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Driving Away from Tornados

Posted on August 20, 2017

Even if you’ve never seen a tornado in person, you are probably familiar with its distinct funnel shape and its deadly potential.

According to the National Severe Storms Laboratory, “a tornado is a narrow, violently rotating column of air that extends from the base of a thunderstorm to the ground.” Wind is invisible, so “it is hard to see a tornado unless it forms a condensation funnel made up of water droplets, dust and debris. Tornados are the most violent of all atmospheric storms.”

For most people, seeing a tornado while driving is a frightening experience. That’s why you should be prepared and know in advance how to react if you spot one while behind the wheel.

What to Do If You Spot a Tornado While Driving

Never purposefully drive toward a tornado. That is a careless and negligent act that could land you or your loved ones in legal trouble if your actions injure your passengers or someone else. Also keep your eyes on the road. Like rubbernecking, gawking at a tornado can cause accidents. Also be sure to comply with all traffic safety laws, even when trying to escape an approaching storm system.

Here are a few other safety tips, according to the National Oceanic and Atmospheric Administration:

  • Don’t seek shelter under a highway overpass. This is not a tornado shelter and you will be exposed to flying debris and other dangers. Furthermore, crowding beneath an overpass can cut off potential escape routes for other vehicles and can prevent emergency vehicles from reaching affected areas.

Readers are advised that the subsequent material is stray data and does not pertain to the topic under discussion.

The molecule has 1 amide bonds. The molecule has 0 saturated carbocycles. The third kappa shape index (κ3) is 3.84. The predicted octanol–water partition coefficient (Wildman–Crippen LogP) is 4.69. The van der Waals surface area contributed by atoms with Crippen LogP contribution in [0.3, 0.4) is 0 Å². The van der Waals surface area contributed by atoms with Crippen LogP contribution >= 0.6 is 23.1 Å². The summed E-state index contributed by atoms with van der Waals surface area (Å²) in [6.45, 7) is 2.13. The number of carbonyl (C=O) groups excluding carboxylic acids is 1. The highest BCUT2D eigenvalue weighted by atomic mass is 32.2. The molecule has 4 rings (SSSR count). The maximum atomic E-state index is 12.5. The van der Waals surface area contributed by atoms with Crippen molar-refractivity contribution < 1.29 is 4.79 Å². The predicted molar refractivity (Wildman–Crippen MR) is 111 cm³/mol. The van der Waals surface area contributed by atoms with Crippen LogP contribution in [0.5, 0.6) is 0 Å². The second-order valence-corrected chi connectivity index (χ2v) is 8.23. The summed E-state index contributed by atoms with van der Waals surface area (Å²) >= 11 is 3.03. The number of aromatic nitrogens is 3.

• If you see a tornado in the distance, drive away from the tornado and seek shelter in a sturdy shelter like a truck stop or restaurant.
  • If the tornado threat is imminent and you have no time to escape, take cover in a ditch or low-lying area. If it’s too late to get out of your car then keep your seatbelt on and cover your head (with a blanket, if available).

Tornado and High Wind Driving Fatalities

In March 2017, an Oklahoma truck driver was killed when strong winds pushed his vehicle off the interstate. Highway Safety Patrol officials say that wind gusts reached 95 miles per hour in the area where the accident occurred.

Three storm chasers pursuing the same system were killed in Texas when one of the chasers ran a stop sign and crashed into a second car driven by another chaser (the third chaser was a passenger in the car that ran the stop sign). All three were killed instantly. The two individuals who ran the stop sign were contractors for The Weather Channel, which demonstrates that even “professional” storm chasers need to take precautions (and comply with traffic safety laws) when driving in bad weather.

Reach Out to Us Today

Contact the law office of Charles Bryan Alred, P.C., today if you are have been injured by a negligent driver. We will help you recover compensation for your injuries, including medical expenses, lost wages, and pain and suffering.